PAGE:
The Scooter web crawler used by AltaVista uses a different approach. Scooter keeps a first list of URL's of web pages to be downloaded, and a second list of host computers from which downloads are in progress. Newly discovered URL's are added to the end of the first list. To locate a new URL to download, Scooter compares items in the first list with the second list until it finds a URL whose host computer is not in the second list. Scooter then removes that URL from the first list, updates the second list, and downloads the corresponding document. One of the disadvantages of this approach is the time wasted scanning through the first list of URL's each time a thread in the crawler is ready to perform a download.
This present invention provides more efficient web page downloading methods that avoid certain of the disadvantages and inefficiencies in the prior art methods.
The present invention provides a method and system for downloading data sets from among a plurality of host computers.
A given set of web pages typically contains addresses or URL's of one or more other web pages. Each address or URL typically includes a host address indicating the host computer of the particular web page. Addresses or URL's discovered during the process of downloading data sets are enqueued into a number of queues based on predetermined policies.
In this invention, a web crawler may have multiple first-in-first-out (FIFO) queues and use multiple threads to dequeue from those queues and to download documents from the world wide web. Each queue is assigned a single, fixed thread that dequeues URL's from that queue until it becomes empty. While a thread dequeues URL's from its assigned queue, it also enqueues any URL's discovered during the course of processing downloaded documents. In the exemplary embodiments, all URL's with the same host component are enqueued in the same queue. As a result, when all the threads are dequeuing in parallel from each of their respectively assigned queues, no more than one request to one host computer is made at the same time.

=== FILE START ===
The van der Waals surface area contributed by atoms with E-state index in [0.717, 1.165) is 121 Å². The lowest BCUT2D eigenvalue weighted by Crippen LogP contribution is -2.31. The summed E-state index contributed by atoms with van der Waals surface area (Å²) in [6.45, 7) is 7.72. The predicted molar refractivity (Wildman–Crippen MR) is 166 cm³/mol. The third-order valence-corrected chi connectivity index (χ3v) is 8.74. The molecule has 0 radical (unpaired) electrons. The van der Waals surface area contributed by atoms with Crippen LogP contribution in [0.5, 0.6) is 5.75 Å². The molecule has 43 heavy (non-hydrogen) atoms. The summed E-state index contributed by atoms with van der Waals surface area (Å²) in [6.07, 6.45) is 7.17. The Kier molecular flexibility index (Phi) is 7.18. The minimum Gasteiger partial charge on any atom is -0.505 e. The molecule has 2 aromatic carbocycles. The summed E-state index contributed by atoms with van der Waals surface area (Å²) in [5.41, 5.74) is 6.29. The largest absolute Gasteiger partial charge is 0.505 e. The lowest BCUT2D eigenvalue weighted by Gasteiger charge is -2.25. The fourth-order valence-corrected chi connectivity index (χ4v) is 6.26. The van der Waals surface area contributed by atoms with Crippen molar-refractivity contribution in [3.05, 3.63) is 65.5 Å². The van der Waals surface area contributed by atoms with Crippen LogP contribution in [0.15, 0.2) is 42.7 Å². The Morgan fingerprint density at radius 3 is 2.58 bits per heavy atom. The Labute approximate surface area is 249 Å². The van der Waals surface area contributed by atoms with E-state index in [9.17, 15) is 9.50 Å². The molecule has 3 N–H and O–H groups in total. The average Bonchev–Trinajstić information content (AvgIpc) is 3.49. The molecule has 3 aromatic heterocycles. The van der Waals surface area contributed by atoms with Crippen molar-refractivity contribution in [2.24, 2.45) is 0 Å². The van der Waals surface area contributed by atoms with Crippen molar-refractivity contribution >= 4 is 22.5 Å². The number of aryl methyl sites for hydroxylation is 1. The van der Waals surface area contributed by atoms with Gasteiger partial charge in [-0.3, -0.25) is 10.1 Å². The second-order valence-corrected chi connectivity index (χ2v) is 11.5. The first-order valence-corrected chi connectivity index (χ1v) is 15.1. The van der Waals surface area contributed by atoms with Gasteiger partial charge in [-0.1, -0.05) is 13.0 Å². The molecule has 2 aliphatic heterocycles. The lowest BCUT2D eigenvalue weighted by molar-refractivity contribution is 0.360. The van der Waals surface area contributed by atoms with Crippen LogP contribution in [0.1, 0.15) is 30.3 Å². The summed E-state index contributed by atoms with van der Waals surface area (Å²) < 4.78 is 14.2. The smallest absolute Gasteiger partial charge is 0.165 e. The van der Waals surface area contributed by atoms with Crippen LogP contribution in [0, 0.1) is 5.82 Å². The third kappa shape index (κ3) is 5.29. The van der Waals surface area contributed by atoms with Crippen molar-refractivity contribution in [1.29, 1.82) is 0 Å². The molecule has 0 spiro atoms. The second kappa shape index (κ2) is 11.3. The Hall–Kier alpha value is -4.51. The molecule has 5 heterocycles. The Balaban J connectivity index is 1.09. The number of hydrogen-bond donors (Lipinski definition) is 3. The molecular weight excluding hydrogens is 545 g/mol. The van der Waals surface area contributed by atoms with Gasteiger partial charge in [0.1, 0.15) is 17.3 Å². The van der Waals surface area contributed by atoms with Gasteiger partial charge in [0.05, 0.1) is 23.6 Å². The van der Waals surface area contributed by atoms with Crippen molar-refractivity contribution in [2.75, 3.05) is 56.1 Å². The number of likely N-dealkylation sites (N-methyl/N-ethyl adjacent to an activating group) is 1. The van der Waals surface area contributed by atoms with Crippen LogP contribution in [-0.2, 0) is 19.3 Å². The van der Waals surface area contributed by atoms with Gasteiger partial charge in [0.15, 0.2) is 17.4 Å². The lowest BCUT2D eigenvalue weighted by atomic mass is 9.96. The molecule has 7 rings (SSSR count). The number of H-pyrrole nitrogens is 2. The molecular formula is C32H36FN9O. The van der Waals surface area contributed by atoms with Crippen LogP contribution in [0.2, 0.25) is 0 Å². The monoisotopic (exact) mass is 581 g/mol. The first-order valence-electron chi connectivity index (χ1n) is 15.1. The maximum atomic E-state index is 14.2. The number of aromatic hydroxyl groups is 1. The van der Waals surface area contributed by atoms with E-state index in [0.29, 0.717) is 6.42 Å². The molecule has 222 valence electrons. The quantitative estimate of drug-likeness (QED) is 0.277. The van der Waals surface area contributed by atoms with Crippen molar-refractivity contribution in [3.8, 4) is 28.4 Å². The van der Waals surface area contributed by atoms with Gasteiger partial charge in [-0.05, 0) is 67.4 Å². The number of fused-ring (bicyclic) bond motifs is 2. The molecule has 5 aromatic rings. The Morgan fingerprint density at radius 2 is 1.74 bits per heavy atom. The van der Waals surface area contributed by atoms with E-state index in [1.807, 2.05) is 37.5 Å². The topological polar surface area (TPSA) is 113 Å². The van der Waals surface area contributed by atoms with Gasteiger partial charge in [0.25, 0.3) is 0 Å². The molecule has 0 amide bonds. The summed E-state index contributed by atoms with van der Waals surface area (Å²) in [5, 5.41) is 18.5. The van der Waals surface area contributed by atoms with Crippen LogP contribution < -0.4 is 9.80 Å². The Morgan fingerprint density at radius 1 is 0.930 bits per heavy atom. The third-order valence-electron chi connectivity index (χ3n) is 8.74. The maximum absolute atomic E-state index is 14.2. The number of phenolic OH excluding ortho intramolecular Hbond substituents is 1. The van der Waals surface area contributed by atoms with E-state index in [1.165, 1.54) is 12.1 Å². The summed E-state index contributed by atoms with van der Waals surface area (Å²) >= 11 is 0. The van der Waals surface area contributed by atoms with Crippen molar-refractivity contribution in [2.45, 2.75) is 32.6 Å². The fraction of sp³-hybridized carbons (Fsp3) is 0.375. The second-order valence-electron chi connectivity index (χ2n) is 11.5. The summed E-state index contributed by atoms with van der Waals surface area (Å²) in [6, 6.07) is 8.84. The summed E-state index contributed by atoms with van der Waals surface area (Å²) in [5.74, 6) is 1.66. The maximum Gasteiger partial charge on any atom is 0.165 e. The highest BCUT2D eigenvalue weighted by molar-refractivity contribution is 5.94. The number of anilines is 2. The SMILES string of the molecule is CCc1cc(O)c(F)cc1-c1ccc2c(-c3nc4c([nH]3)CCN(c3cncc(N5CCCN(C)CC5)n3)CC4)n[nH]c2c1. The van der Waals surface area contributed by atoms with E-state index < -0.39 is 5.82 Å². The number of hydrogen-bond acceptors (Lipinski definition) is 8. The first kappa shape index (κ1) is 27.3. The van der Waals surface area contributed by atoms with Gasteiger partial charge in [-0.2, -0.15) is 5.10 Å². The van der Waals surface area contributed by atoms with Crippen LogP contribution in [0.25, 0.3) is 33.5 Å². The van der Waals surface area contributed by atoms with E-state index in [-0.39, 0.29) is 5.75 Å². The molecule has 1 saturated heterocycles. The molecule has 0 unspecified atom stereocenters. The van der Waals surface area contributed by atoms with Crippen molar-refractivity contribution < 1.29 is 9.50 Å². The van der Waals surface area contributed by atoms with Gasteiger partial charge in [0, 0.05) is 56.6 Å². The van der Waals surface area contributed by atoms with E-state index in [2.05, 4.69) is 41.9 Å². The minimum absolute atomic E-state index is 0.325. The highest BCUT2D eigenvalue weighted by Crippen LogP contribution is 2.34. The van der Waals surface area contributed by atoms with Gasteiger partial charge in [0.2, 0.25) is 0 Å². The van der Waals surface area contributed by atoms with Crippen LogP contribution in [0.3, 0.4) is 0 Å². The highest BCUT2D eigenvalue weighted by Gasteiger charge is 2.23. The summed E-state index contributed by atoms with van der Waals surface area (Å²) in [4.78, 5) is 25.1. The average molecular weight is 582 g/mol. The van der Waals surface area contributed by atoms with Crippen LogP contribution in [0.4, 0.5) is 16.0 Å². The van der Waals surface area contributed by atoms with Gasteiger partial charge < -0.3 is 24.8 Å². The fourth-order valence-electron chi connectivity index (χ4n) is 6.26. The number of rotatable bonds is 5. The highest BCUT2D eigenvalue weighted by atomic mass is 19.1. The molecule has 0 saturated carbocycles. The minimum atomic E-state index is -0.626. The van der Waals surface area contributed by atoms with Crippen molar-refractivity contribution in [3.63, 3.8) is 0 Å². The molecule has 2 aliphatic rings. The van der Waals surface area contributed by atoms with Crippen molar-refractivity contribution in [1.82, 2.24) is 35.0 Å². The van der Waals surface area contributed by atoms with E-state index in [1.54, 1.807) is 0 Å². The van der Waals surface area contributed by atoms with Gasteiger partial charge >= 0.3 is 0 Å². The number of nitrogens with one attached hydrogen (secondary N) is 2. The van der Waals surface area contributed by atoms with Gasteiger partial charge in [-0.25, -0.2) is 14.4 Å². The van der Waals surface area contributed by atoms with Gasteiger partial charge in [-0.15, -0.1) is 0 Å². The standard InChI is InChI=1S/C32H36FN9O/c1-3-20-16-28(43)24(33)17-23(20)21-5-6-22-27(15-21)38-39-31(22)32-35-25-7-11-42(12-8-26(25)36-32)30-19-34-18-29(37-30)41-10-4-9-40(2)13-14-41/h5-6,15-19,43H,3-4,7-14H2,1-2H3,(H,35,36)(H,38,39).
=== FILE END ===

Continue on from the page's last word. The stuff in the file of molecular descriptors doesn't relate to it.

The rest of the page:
In a first exemplary embodiment, when a thread discovers a new URL (i.e., in a document it has downloaded from a web site), a numerical function is performed on the URL's host component to determine the queue in which to enqueue the new URL. Each queue may contain URL's referring to documents stored on different host computers; however, as stated previously, URL's referring to documents stored on the same host computer are always enqueued into the same queue.